Plants like people, have different life cycles. Some are fast, single season individuals and others are slow, taking a year or even fifteen to mature to the point of use. Annual plants that seed before the first frost are ones like peas, radish, spinach, bok choy and the like. Bi-annuals are plants like carrots, the collards, celery and the like. They do not produce seeds in the first year, but winter over and produce seeds in the second year. Per-annuals are plants like blueberries, strawberries, nuts, raspberries, grapes and the like.
Growing areas are anything that is vacant from flat top roofs, to containers, to railway siding, to waste lands, enclosed and fenced properties, community gardens (becoming more popular due to us guerrilla gardeners) and park lands (city variety). If you are guerrilla gardening, you want to be close to the action. Avoid growing those plants like marijuana as this will cause nothing but trouble! You will have enough trouble with legitimate veggies and flowers. Each region that may be available has its own peculiarities. Rooftops get hot on those blistering summer days, so aim to have maximum plant cover. This allows the plants to moderate the climate among themselves. Containers are fine if you have a sunny area. You will need a large tub like one for a single zucchini or squash plant. You will also have to water frequently. Many rail sidings are becoming popular gardening areas, especially along the abandoned lines, where there is little interference from anyone. The region near the tracks is likely a concentrated bed of pebbles, but some plants thrive in such conditions. Amaranth can grow in waste regions and rail sidings where many other plants have a tough time. So does hemp, but we have touched on that no-no. A wild edible that does grow naturally, is an item called lamb's quarters. These are good raw or cooked and you'll need a good wild edibles reference to get to know the wild edibles. It is mentioned as this plant will likely be found near rail sidings and on waste land with rocks and broken brick.
Every city has fenced properties that are otherwise empty. These may or may not be paved. You'll be looking for the non paved variety that is likely over run with a thick mat of weeds. If you chose to garden in such an area, you have your work cut out. Cut down and dry the weeds for mulch, provided they have not set seed. In these areas, it's probably a good idea to have seedlings already started as they will have a head start on competing weeds. Otherwise, you might consider planting seed potatoes as these will grow rapidly and dominate, even in the presence of weeds. You may consider getting the property manager's permission to grow as this will cut down on problems. If you can't find an owner, then there's a good chance they won't catch on to you. Alternately, you may plant the odd item in park gardens. Be aware that these are often closely monitored and changed frequently for flowering plants. Therefore chose something fast maturing like radishes and spinach. Finally, there is the ever increasing in popularity community garden where you may find space and a plenitude of fellow gardeners who are always ready to give good tips and even some spare seeds and cuttings.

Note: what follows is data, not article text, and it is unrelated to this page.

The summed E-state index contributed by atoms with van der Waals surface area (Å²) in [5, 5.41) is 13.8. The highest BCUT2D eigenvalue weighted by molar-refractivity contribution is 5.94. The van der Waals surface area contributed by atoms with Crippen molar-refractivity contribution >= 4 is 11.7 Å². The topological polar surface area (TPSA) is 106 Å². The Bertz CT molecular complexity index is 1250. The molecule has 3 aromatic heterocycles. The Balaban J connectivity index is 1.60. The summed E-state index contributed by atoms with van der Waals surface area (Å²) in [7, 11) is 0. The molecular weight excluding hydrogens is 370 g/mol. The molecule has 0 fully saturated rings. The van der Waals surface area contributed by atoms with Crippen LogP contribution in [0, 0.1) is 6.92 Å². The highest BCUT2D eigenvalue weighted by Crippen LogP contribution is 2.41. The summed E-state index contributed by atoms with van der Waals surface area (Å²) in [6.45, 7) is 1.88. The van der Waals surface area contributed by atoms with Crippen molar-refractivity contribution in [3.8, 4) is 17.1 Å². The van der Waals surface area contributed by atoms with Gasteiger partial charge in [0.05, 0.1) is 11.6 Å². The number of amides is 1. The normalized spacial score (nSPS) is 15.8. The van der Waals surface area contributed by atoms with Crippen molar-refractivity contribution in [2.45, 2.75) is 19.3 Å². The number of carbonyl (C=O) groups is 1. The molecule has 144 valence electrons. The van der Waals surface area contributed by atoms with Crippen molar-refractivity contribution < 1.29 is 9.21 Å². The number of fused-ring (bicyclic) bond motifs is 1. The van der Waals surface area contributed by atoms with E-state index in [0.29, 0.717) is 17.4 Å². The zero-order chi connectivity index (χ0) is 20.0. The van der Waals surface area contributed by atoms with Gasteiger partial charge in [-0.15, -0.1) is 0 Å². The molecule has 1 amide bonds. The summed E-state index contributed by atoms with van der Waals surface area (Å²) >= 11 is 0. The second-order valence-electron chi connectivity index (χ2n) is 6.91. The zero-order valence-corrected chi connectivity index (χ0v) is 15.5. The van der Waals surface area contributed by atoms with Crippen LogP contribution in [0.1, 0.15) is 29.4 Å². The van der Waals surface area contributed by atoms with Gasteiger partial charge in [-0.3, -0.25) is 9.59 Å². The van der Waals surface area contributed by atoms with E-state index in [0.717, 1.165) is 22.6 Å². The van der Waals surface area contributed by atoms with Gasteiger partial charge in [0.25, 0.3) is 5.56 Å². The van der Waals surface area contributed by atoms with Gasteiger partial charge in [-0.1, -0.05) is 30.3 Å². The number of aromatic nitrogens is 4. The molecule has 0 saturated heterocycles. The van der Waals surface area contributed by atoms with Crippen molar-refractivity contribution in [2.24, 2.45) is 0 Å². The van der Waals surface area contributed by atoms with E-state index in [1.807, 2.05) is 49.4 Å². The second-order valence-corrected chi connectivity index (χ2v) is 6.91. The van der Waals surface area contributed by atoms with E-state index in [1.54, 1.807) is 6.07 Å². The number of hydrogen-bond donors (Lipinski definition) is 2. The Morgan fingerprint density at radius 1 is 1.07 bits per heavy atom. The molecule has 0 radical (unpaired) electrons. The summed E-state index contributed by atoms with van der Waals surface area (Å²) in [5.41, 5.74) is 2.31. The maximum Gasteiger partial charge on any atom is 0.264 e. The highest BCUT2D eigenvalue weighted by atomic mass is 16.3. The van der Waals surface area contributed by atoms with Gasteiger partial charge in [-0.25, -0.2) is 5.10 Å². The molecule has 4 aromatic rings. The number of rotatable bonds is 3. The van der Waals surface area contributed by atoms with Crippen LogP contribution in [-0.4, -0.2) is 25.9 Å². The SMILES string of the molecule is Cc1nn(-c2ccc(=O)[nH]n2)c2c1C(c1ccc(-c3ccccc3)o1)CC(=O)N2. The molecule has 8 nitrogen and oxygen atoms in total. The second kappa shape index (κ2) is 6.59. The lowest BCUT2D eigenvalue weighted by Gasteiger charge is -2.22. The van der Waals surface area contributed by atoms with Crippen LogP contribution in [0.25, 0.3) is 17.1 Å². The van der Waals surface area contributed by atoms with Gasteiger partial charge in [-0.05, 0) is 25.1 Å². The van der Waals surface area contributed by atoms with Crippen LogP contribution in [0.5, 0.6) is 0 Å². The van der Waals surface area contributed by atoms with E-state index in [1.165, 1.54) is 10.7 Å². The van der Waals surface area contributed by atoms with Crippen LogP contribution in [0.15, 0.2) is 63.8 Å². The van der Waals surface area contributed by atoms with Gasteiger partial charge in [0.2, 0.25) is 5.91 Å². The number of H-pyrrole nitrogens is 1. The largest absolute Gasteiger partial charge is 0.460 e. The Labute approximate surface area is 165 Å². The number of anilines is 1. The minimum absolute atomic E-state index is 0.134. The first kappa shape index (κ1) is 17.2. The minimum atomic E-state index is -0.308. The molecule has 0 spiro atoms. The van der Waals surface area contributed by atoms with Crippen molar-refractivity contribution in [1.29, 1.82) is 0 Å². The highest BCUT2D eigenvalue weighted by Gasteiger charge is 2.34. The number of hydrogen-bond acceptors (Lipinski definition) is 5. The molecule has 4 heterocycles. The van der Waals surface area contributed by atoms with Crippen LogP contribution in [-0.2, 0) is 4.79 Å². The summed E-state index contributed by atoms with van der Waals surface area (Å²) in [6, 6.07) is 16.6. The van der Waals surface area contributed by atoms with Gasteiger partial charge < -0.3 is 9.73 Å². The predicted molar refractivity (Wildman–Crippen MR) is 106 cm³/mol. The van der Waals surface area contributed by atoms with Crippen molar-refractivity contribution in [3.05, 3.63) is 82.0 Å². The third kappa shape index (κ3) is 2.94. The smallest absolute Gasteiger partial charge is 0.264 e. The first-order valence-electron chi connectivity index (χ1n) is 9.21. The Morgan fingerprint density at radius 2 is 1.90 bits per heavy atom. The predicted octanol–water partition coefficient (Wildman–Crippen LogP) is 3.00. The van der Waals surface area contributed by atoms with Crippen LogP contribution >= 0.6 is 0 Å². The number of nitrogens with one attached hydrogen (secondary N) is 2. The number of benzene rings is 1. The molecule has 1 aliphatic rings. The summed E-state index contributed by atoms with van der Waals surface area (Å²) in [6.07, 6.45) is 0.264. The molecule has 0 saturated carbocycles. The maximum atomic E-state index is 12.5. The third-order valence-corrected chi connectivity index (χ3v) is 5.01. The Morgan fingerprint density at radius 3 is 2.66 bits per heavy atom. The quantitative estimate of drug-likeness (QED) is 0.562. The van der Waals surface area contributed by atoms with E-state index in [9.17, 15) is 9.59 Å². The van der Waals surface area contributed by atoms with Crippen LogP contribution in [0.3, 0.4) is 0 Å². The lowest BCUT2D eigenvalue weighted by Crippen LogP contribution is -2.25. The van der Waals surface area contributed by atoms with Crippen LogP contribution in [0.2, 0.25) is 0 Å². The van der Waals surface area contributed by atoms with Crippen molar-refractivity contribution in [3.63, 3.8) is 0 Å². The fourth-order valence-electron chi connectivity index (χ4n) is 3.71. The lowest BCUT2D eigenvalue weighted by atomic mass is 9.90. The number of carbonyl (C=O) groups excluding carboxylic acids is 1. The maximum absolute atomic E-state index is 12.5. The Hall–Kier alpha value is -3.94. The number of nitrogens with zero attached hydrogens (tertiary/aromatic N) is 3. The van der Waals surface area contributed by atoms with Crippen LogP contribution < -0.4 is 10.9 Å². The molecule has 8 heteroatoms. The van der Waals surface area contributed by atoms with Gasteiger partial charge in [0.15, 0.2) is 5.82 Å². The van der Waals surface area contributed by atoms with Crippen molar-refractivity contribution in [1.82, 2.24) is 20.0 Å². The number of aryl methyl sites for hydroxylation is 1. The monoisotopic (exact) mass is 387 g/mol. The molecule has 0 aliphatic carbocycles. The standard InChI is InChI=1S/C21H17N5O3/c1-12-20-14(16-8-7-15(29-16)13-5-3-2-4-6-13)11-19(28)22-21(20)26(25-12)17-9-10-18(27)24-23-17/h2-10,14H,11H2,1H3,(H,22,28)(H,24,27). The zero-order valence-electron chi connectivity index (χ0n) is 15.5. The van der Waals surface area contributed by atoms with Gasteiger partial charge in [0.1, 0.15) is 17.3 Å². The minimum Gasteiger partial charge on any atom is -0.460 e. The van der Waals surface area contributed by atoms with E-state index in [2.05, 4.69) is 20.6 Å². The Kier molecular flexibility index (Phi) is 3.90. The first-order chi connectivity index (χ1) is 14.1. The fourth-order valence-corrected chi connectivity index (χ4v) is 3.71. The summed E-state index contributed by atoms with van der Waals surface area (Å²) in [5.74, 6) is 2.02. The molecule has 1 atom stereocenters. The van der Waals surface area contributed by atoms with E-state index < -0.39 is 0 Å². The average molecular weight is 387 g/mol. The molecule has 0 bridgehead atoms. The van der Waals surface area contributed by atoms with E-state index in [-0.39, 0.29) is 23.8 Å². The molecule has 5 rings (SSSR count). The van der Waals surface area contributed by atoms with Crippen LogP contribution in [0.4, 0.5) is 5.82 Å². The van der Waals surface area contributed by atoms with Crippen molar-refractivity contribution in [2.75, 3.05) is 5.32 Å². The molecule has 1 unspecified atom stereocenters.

Depending on where you live, the growing season starts at different times of the year. The rule of thumb is that the further north you go, the later the start of the growing season and the higher you go in elevation, the later the start of the growing season. Seeds have been selectively bred for each region, so you should be able to grow most anything unless you live over permafrost. If you are using store bought seeds, follow the planting time directions on the package.
Water can be a problem, unless you are very close to your garden and/or you live in or near a rain belt. For about 90 percent of the time, you will have to water at one time or another. Water is more crucial during the heat and for young plants. You may be able to run in a hose with some sort of irrigation system or have a set up to collect rain water against lean times. Mulching the garden with hay or dried leaves helps the soil retain water so you won't have to lug it in. These are just a few ideas, especially helpful for those heavy drinkers in the plant kingdom.
Natural weed control is best. Hemp used to be employed just for that purpose, but very few people have that right. The next best choice, especially if you have advanced prep time, is to heavily mulch the garden plot so weed seedlings can't get a foothold. Continue mulching during the growing season to control weeds. Pests have their enemies, and if you have aphids, get ladybugs as they love eating aphids. As for slugs, a dish of stale beer is enough to drown most of them.
Some plants love the heat and direct sun. Among them are the squash plants and tomatoes. Others like to be cool like potatoes, celery, spinach and bok choy. Plants that will tolerate some shade are blueberries and strawberries. Pretty well all biannuals will winter over. These plants include cabbage, celery, Brussels-sprouts, cauliflower and collards. If the flower heads are picked off, they will winter over and produce another flower in the next year.
When guerrilla gardening, there is always a risk, but then again, that is true for agricultural pursuits in the main, so at least you'll be no stranger to failure should it occur for a variety of reasons. Don't let limitations stop you from growing!